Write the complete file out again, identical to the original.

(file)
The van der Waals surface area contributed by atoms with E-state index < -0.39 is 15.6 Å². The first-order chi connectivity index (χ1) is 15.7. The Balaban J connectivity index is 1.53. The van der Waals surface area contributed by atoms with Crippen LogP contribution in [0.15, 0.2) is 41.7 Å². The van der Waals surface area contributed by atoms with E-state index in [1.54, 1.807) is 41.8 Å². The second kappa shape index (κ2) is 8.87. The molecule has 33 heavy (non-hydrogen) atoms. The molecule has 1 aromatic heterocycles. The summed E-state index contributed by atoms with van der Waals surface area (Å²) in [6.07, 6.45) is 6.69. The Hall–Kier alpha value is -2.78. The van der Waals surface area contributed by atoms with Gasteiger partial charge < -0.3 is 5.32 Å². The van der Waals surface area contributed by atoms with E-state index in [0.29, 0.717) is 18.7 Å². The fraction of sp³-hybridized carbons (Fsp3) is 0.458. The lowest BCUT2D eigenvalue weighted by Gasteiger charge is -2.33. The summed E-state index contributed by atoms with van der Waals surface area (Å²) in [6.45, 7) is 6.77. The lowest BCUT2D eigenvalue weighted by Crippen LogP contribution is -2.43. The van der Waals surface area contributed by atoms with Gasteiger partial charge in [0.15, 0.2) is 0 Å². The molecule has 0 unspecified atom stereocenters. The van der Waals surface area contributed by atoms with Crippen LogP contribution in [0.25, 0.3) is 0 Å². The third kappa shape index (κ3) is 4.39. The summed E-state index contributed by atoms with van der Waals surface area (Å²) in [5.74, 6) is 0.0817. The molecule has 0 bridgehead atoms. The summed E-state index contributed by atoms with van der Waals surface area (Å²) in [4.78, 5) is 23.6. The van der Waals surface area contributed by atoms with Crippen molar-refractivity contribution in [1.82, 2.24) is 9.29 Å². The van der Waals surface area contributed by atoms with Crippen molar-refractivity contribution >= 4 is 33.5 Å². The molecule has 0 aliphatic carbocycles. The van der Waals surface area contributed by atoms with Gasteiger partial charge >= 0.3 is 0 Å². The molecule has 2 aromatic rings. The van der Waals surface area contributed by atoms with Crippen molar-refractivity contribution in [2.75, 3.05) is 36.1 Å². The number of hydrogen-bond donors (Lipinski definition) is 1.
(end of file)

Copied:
The van der Waals surface area contributed by atoms with E-state index < -0.39 is 15.6 Å². The first-order chi connectivity index (χ1) is 15.7. The Balaban J connectivity index is 1.53. The van der Waals surface area contributed by atoms with Crippen LogP contribution in [0.15, 0.2) is 41.7 Å². The van der Waals surface area contributed by atoms with E-state index in [1.54, 1.807) is 41.8 Å². The second kappa shape index (κ2) is 8.87. The molecule has 33 heavy (non-hydrogen) atoms. The molecule has 1 aromatic heterocycles. The summed E-state index contributed by atoms with van der Waals surface area (Å²) in [6.07, 6.45) is 6.69. The Hall–Kier alpha value is -2.78. The van der Waals surface area contributed by atoms with Gasteiger partial charge < -0.3 is 5.32 Å². The van der Waals surface area contributed by atoms with E-state index in [0.29, 0.717) is 18.7 Å². The fraction of sp³-hybridized carbons (Fsp3) is 0.458. The lowest BCUT2D eigenvalue weighted by Gasteiger charge is -2.33. The summed E-state index contributed by atoms with van der Waals surface area (Å²) in [6.45, 7) is 6.77. The lowest BCUT2D eigenvalue weighted by Crippen LogP contribution is -2.43. The van der Waals surface area contributed by atoms with Gasteiger partial charge in [0.15, 0.2) is 0 Å². The molecule has 0 unspecified atom stereocenters. The van der Waals surface area contributed by atoms with Crippen LogP contribution in [0.25, 0.3) is 0 Å². The third kappa shape index (κ3) is 4.39. The summed E-state index contributed by atoms with van der Waals surface area (Å²) in [5.74, 6) is 0.0817. The molecule has 0 bridgehead atoms. The summed E-state index contributed by atoms with van der Waals surface area (Å²) in [4.78, 5) is 23.6. The van der Waals surface area contributed by atoms with Crippen molar-refractivity contribution in [1.82, 2.24) is 9.29 Å². The van der Waals surface area contributed by atoms with Crippen molar-refractivity contribution >= 4 is 33.5 Å². The molecule has 0 aliphatic carbocycles. The van der Waals surface area contributed by atoms with Gasteiger partial charge >= 0.3 is 0 Å². The molecule has 2 aromatic rings. The van der Waals surface area contributed by atoms with Crippen molar-refractivity contribution in [2.75, 3.05) is 36.1 Å². The number of hydrogen-bond donors (Lipinski definition) is 1.